As a small business owner, you want to bring out the best in your employees. To help cement loyalty and reduce turnover, you will also want the best for your employees. One way to help you get both is by offering access to financial education.
A 2018 survey by Willis Towers Watson showed that employees with money concerns are less productive than their financially non-stressed peers (32% vs. 5%). If even half of your team is distracted by financial worries, your business is losing a lot of productivity.
You can help keep everyone on track and do your employees a solid favor by incorporating regular financial education into your calendar. A class or two each quarter might be enough to help employees get a leg up without negatively impacting productivity even further. Here are six ideas you can put to work for your small business.
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1. Leverage Your Existing Benefits Package
Small business owners have to watch every penny coming in and going out. However, employee benefits are one area where scrimping does not pay off in the long run. Good benefits attract top talent, and providing the right ones will help you retain the staff you already have. Offering a health savings account or setting up a small business 401(k) plan can help employees better manage their money.
In many instances, the companies that provide these benefits will include access to Beagle Financial Services for your employees. These advisors may be able to help with retirement planning, insurance needs, or even financing a child’s college education. Make sure your employees are aware of the services that are already available.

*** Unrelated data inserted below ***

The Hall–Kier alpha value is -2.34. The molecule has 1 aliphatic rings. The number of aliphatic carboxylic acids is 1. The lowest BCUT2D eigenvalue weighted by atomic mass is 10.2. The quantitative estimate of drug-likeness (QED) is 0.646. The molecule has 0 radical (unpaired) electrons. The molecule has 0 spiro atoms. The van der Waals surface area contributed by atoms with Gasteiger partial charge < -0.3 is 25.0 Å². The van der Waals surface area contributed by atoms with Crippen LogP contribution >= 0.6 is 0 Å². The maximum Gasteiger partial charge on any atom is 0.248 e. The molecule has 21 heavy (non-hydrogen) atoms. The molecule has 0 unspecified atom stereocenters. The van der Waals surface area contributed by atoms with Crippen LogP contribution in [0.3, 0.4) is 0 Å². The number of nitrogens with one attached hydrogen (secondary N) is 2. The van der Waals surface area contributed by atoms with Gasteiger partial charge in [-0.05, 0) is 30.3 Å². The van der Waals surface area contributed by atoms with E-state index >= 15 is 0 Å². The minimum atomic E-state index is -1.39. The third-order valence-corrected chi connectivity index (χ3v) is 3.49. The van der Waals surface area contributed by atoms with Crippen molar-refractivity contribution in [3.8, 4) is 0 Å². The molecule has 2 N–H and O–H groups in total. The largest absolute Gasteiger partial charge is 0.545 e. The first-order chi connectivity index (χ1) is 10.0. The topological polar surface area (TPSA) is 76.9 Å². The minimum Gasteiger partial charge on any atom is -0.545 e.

It’s also important to let your staff know they won’t be penalized for the time it takes to get the financial advice they need. Otherwise, they may feel pressured to skip out on acquiring beneficial information to meet some more immediate deadline or demand.
2. Provide Regular Education Opportunities
Setting up periodic education opportunities is another way to motivate your employees to get the financial knowledge they need. Consider setting aside a half-day every month or two to bring in a local financial expert to discuss a specific topic and answer questions.
Making sure managers allow their staff to participate without penalty will be critical. Schedule these events to minimize interruptions to workflow and maximize attendance.
If you want to go the extra mile, send out staff surveys before you schedule any education sessions. This will help you discover which topics your employees think would be most helpful. Survey results may prompt you to offer specific sessions for certain demographics and give you the needed insight to schedule them accordingly. Responses could even uncover a need for emergency, one-on-one assistance that might have gone unnoticed otherwise.
3. Establish Local Partnerships
Small businesses won’t have the budget to afford the same level of resources as their larger counterparts, but that doesn’t have to be negative. One way to flip it into the plus column would be to partner with another local small business that specializes in financial services. With a little creative brainstorming, you might even be able to come up with a mutually beneficial arrangement.